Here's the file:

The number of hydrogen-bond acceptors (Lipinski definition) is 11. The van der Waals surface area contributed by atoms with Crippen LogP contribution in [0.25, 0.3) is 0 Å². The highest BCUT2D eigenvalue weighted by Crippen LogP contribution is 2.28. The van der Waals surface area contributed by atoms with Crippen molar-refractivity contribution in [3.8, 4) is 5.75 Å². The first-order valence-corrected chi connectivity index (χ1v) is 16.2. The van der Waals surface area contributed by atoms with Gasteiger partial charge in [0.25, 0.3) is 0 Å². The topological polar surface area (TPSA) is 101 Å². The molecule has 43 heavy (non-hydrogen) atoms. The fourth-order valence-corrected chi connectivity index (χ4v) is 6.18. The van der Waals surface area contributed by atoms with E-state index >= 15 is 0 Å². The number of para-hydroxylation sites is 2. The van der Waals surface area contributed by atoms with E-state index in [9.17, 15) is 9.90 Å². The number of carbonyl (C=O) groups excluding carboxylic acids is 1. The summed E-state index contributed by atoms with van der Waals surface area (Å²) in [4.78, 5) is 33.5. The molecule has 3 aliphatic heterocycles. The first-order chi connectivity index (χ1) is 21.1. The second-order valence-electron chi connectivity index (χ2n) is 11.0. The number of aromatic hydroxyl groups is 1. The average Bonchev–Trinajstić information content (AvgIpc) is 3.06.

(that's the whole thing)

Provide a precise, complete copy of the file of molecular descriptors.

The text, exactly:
The number of hydrogen-bond acceptors (Lipinski definition) is 11. The van der Waals surface area contributed by atoms with Crippen LogP contribution in [0.25, 0.3) is 0 Å². The highest BCUT2D eigenvalue weighted by Crippen LogP contribution is 2.28. The van der Waals surface area contributed by atoms with Crippen molar-refractivity contribution in [3.8, 4) is 5.75 Å². The first-order valence-corrected chi connectivity index (χ1v) is 16.2. The van der Waals surface area contributed by atoms with Gasteiger partial charge in [0.25, 0.3) is 0 Å². The topological polar surface area (TPSA) is 101 Å². The molecule has 43 heavy (non-hydrogen) atoms. The fourth-order valence-corrected chi connectivity index (χ4v) is 6.18. The van der Waals surface area contributed by atoms with E-state index >= 15 is 0 Å². The number of para-hydroxylation sites is 2. The van der Waals surface area contributed by atoms with E-state index in [9.17, 15) is 9.90 Å². The number of carbonyl (C=O) groups excluding carboxylic acids is 1. The summed E-state index contributed by atoms with van der Waals surface area (Å²) in [4.78, 5) is 33.5. The molecule has 3 aliphatic heterocycles. The first-order chi connectivity index (χ1) is 21.1. The second-order valence-electron chi connectivity index (χ2n) is 11.0. The number of aromatic hydroxyl groups is 1. The average Bonchev–Trinajstić information content (AvgIpc) is 3.06.